Victoria



Also on PBS is the new series Victoria. This show takes us back to England of the 1830s. While it doesn't tackle social issues very much in the first few episodes that I've seen, there's an episode that subtly contrast's Prince Albert's desire for financial freedom from his wife with a young working English girl (Nancy) who knows if she gets married she'll sacrifice her financial freedom, too. Of course those two characters weren't really going to meet up and commiserate in real life, so the problem just continued.

The Real World

Yes, binge-watching these series is an escape from dealing with the big issues of our time. And yes I'm totally privileged to be able to watch them during the day while I do minor chores. But there are connections in these shows to what I'm concerned about today. Access to healthcare. Religious freedom. Women's equality. Racism. Homophobia. War. Poverty. Freedom of the press.And I see how characters deal with the issues, how they choose to act. I watch the portrayals of the "good guys" and the "bad guys." And I try to learn.

While I have loved the familiarity and safety of these shows, I also realize I need to branch out and explore shows that include more people who don't look like me, don't talk like me, and don't think like me.

What series do you find challenge your world views and get you thinking?


Tuesday, March 7, 2017

What Do you Do with To Do?

What do you put on your to-do lists?

For awhile I was putting everything on my to-do lists.

  • Kids appointments
  • Allergist
  • Blog 1 reminder
  • Blog 2 reminder
  • Email Newsletter reminder
  • Pitching to magazines
  • Pitching to work for hire clients
  • Read a chapter
  • Workout
  • Volunteer work for Moms Demand Action
  • Writing a chapter
  • Assignments from editors
  • Reconciling my account
  • Meditate
  • Stretch
  • Use eye drops
  • Take fish oil
  • Drive kid to soccer
  • Drive kid to TKD


Then I had more long term ideas on my to do list:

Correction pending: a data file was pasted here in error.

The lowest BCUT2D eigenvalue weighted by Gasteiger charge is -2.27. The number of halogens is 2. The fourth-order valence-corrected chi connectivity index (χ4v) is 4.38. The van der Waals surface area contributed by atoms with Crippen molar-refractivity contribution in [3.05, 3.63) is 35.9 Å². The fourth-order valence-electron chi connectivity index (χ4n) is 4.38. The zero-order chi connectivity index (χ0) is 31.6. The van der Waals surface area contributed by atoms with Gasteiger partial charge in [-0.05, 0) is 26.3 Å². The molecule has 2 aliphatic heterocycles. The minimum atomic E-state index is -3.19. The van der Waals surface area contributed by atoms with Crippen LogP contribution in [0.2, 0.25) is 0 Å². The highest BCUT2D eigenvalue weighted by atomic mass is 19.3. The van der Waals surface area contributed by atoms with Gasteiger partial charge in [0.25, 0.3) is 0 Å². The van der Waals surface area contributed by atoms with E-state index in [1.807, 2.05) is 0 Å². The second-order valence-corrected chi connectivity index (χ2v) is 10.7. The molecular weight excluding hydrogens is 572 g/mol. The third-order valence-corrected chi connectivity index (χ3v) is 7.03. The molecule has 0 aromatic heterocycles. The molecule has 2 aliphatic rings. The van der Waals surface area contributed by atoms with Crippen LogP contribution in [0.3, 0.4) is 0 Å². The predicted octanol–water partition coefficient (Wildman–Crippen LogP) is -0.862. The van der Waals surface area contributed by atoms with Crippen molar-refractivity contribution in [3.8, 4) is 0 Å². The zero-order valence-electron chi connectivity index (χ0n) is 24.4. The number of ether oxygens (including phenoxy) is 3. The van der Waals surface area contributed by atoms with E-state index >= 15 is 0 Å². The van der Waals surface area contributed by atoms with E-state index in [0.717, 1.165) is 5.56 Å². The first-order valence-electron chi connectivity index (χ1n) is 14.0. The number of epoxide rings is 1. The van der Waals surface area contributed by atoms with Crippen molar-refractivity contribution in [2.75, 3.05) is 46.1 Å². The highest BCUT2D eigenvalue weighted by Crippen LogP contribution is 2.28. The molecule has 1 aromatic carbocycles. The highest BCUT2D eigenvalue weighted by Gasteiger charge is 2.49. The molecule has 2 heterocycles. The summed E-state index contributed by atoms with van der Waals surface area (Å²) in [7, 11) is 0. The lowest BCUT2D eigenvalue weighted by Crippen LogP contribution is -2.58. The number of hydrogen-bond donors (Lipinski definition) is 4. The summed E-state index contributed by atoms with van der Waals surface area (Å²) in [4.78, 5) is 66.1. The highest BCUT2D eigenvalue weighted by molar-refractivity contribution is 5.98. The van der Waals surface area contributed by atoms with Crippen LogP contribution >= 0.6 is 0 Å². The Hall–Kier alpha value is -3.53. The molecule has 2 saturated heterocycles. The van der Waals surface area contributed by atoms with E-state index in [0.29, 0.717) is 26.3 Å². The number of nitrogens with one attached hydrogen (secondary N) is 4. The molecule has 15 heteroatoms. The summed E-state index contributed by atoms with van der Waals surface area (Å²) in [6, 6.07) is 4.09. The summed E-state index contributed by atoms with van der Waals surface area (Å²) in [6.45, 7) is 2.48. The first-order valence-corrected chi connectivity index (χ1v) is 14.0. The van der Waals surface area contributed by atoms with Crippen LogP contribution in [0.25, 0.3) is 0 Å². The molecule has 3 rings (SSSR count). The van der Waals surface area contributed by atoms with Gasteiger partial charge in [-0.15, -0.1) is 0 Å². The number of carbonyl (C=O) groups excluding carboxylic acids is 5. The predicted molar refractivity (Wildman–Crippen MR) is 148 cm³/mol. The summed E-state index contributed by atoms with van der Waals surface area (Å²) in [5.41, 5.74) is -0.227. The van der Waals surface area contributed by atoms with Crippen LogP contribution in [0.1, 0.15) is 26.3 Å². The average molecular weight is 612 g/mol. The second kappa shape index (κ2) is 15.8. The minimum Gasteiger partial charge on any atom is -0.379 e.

• Write that Rumpelstilskin story
  • Plan a diversity event for the family
  • Watch "Father Ted"
  • Visit that waterfall in Apollo
  • Try rock climbing
  • Visit Bayernhof Museum
  • Write that story about renting a kid
  • Do a craft with kids



But on many days, I'd add some things into my day, that weren't on my to do list. They were important, but when I got them done, I didn't have anything to check on my list. It sometimes felt bad, sometimes I didn't care.

  • Laundry
  • Dishes
  • Cleaning up my office
  • Helping kids with homework
  • Return library books
  • Grocery shopping
  • Buy birthday gift
  • Return stuff to Target 
  • Cook meals
  • Drink enough water 

Some days I can't seem to find a balance. I'm all or nothing. Some days I want to write everything done and check it all off, somedays I want to delete it all and just do what I want to do that day. 

Do you keep a to do list? 
What do you to with to do lists?



Tuesday, February 28, 2017

Writing Update

My bio says  I'm a "writing mom on the run." While I talk about my running a lot on this blog, I often skip talking about writing here. I put my writing updates on my professional site. But I've had some pretty wonderful writing moments in the past few months and I wanted to share them with friends, so here you go.

First Piece in Highlights for Children



Take a look in the Crafts section of Highlights for Children, January 2017, and you'll find a fun, high-flying activity with my name! These super spinners are a fun and easy activity for all skill levels, incorporate a little bit of science, and can be used in lots of different games. Also, since they are made of paper they are perfect for indoor winter games. If you and your little scientist make one, send me a photo and I'll share it on my blog.

Pen Parentis Fellow Submission published on Brain, Child


This story, "Cernunnos and Me", was the submission that won the heart of the Pen Parentis judges. It still feels a bit surreal. The story is short, but I've gotten some really wonderful feedback on it. Feel free to read it yourself and let me know what you think. Don't worry, I'm a professional. I can handle critique.

Second Piece in Highlights for Children 


The March 2017 issue of Highlights for Children also includes a small piece of mine on the inside cover. It's all about getting to know new cultures in fun ways. I can't think of a better way to help kids realize the world we live in and love is full of interesting people that deserve respect. If you decide to try any of these tips, let me know what you do and how it goes and I'll share it on my blog.

Happy Reading!